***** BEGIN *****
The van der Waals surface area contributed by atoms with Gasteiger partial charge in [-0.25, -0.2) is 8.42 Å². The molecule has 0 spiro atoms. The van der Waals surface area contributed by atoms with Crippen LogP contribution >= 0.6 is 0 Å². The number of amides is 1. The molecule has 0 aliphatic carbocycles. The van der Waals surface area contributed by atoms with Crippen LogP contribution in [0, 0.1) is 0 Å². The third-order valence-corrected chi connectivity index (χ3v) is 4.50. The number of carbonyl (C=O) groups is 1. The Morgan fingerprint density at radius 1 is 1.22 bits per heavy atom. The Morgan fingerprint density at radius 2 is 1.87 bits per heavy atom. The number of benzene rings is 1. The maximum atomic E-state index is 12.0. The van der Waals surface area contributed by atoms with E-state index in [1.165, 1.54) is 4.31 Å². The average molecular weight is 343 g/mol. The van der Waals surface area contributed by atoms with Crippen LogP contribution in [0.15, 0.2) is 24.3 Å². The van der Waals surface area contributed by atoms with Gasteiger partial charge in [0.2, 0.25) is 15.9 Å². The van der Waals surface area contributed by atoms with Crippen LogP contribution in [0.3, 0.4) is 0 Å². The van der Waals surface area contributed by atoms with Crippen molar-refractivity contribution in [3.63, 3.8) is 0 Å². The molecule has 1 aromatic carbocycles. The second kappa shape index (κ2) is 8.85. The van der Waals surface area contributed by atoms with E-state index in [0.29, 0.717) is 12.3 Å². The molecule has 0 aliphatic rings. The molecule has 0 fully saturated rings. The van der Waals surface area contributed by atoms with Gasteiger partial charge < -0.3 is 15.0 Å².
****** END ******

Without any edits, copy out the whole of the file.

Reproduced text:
The van der Waals surface area contributed by atoms with Gasteiger partial charge in [-0.25, -0.2) is 8.42 Å². The molecule has 0 spiro atoms. The van der Waals surface area contributed by atoms with Crippen LogP contribution >= 0.6 is 0 Å². The number of amides is 1. The molecule has 0 aliphatic carbocycles. The van der Waals surface area contributed by atoms with Crippen LogP contribution in [0, 0.1) is 0 Å². The third-order valence-corrected chi connectivity index (χ3v) is 4.50. The number of carbonyl (C=O) groups is 1. The Morgan fingerprint density at radius 1 is 1.22 bits per heavy atom. The Morgan fingerprint density at radius 2 is 1.87 bits per heavy atom. The number of benzene rings is 1. The maximum atomic E-state index is 12.0. The van der Waals surface area contributed by atoms with E-state index in [1.165, 1.54) is 4.31 Å². The average molecular weight is 343 g/mol. The van der Waals surface area contributed by atoms with Crippen LogP contribution in [0.15, 0.2) is 24.3 Å². The van der Waals surface area contributed by atoms with Gasteiger partial charge in [0.2, 0.25) is 15.9 Å². The van der Waals surface area contributed by atoms with Crippen LogP contribution in [0.3, 0.4) is 0 Å². The van der Waals surface area contributed by atoms with Crippen molar-refractivity contribution in [3.63, 3.8) is 0 Å². The molecule has 1 aromatic carbocycles. The second kappa shape index (κ2) is 8.85. The van der Waals surface area contributed by atoms with E-state index in [0.29, 0.717) is 12.3 Å². The molecule has 0 aliphatic rings. The molecule has 0 fully saturated rings. The van der Waals surface area contributed by atoms with Gasteiger partial charge < -0.3 is 15.0 Å².